Paula Shaw, grief expert talks about how adults experience the back to school blues when the fall routine is shifted in the name of change.
Teachers and other school personnel are quite possibly the most important people on the planet. They impact the lives of our youth and they set the path for future generations to lead our world.
We all know that teachers are under-paid and under-appreciated, but we don’t always consider their feelings when it comes to retirement.
Many people might think that a teacher would be thrilled to retire. No more dealing with tantrums, or behavior problems, no more having to pay for school supplies out of pocket etc... However, for many teachers who retired in June of this year, not going back to school this fall has presented a profound loss and today we’re going to talk about that.
The issues that we are going to discuss would also apply to anyone retiring or making a big life change, but we will specifically look at teachers as this is back to school month. If you are not a teacher, as you read through the loss issues, apply them to your situation.
For many teachers, August or September’s return to school is a defining moment in their year, and it becomes part of the way they plan the activities of their lives. We all remember that first fall after finishing college or grad school when it felt odd not to be headed back to school after 16+ years of doing so. Now, imagine how a retired teacher might feel after decades of working in academics. Some teachers work for thirty or forty years before they retire so think of the losses that come with not going back this year.
Loss of identity – Many teachers may be asking, who am I now that I’m not teaching? How do I fit into the world?
Loss of companionship – Most teachers are surrounded by an entire faculty and those people become their family and friends.
Loss of purpose- Teachers change lives every day, their students become their most prized accomplishments. How must it feel not to have contact with those same kids now?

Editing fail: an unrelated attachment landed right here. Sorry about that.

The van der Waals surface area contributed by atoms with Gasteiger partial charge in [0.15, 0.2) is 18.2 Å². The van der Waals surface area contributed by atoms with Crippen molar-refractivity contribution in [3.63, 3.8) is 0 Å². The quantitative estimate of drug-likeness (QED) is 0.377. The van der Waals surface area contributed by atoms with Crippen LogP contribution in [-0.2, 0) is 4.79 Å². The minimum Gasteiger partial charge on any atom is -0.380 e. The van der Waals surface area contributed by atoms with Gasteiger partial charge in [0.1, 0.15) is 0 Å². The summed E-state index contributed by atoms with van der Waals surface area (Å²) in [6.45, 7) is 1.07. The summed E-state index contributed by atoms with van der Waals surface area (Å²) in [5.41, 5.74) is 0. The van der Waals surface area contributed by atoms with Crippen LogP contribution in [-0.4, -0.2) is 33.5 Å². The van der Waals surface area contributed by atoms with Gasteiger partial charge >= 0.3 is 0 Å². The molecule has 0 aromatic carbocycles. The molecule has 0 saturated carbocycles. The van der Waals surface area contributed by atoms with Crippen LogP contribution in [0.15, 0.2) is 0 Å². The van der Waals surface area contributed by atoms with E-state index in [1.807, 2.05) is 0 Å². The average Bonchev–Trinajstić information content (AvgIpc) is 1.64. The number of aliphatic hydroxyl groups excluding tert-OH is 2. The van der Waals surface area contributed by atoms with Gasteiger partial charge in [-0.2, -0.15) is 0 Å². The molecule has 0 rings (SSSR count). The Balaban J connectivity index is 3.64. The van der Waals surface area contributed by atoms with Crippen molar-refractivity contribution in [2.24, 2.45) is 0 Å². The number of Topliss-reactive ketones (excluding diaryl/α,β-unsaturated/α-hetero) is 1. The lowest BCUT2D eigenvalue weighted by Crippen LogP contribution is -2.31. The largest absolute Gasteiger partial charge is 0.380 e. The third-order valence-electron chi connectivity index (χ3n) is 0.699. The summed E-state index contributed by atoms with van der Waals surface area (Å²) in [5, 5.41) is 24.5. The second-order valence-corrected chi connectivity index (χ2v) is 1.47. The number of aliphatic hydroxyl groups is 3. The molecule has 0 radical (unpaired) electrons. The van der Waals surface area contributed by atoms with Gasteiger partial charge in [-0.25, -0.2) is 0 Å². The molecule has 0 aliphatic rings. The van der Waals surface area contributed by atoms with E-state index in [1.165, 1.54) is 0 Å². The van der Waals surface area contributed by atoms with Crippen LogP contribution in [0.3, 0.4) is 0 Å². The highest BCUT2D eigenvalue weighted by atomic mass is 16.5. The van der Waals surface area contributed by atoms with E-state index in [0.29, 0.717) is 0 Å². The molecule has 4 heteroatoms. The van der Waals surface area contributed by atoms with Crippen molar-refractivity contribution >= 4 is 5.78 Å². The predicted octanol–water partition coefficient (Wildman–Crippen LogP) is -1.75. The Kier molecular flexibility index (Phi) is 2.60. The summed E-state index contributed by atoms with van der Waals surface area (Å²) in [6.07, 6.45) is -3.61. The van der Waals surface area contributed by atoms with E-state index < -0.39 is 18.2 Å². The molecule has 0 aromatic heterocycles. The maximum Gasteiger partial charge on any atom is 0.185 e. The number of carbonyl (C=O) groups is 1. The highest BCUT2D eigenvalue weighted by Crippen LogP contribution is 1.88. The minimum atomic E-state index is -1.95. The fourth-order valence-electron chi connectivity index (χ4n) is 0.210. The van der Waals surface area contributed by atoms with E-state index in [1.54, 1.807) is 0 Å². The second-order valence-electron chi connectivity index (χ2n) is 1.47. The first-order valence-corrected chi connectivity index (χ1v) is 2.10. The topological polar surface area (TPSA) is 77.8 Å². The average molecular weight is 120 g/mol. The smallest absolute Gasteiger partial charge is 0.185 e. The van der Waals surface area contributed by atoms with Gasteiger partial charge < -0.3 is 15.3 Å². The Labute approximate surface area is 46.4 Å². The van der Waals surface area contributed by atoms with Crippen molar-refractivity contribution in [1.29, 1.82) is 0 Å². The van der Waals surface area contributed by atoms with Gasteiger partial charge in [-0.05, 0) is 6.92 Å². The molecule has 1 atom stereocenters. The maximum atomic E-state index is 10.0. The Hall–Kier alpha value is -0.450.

Loss of a familiar routine and familiar surroundings – After years of having a specific morning routine and schedule, now it may not matter what time you get up and you won’t be doing the usual things that you always did to get ready for work. No more greeting familiar people in a familiar place. This can be very disconcerting.
Loss of mental stimulation – The brain work that is required by being actively engaged in a profession, especially teaching, is stimulating and energizing. People tend to be happier when they are doing something that is mentally stimulating. Drinking coffee and watching Soaps is a poor substitute for chatting with friends and watching kids eyes light up when they figure out the answer to a problem.
There are many other kinds of losses that can take place both for teachers and for anyone who retires from a profession that has greatly impacted their life for many years.
If any of you reading this are a newly retired, or if you know someone who is, here are some tips to help with the transition and loss being experienced.
In the prior segments of this series, we discussed doing Balanced Breathing each day. I also think it is critical to hold your hands over each of your energy centers or chakras each day and imagine white light flowing into them. This will keep them operating optimally and will enhance overall health. Think of it like putting gas in the car before you drive it.
I would love to hear any comments or suggestions that you might have that would help others going through big life transitions.
Next week I am going to talk about my dad, a World War II veteran and his battle with the grief and PTSD. Hope to see you then.
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PAULA SHAW, CADC, DCEP is an author, Energy Psychology specialist, therapist, speaker, Reiki Master and Grief Counselor. For more than 20 years, Paula has been passionate about empowering people who are dealing with profound loss, so they can reap something truly beautiful from their pain. She also helps clients who are going through major life transitions or seeking freedom from self-destructive addictions. She has degrees in Education and Communications from Long Beach State University, as well as graduate counseling credentials from Loyola Marymount University. She is one of the founding members of the Association of Comprehensive Energy Psychology and currently serves on its board of directors. Paula is the author of Chakras, the Magnificent Seven (2002), as well as "Grief...When Will This Pain Ever End?" Finding Your Way out of the Pit of Despair After Profound Loss.
Former Blog Archive
Thank you for reading Paula's Blog. Because our site moved in June, we were unable to transfer all of our blog posts over. You can however, read the rest of them by visiting our old blog site. HERE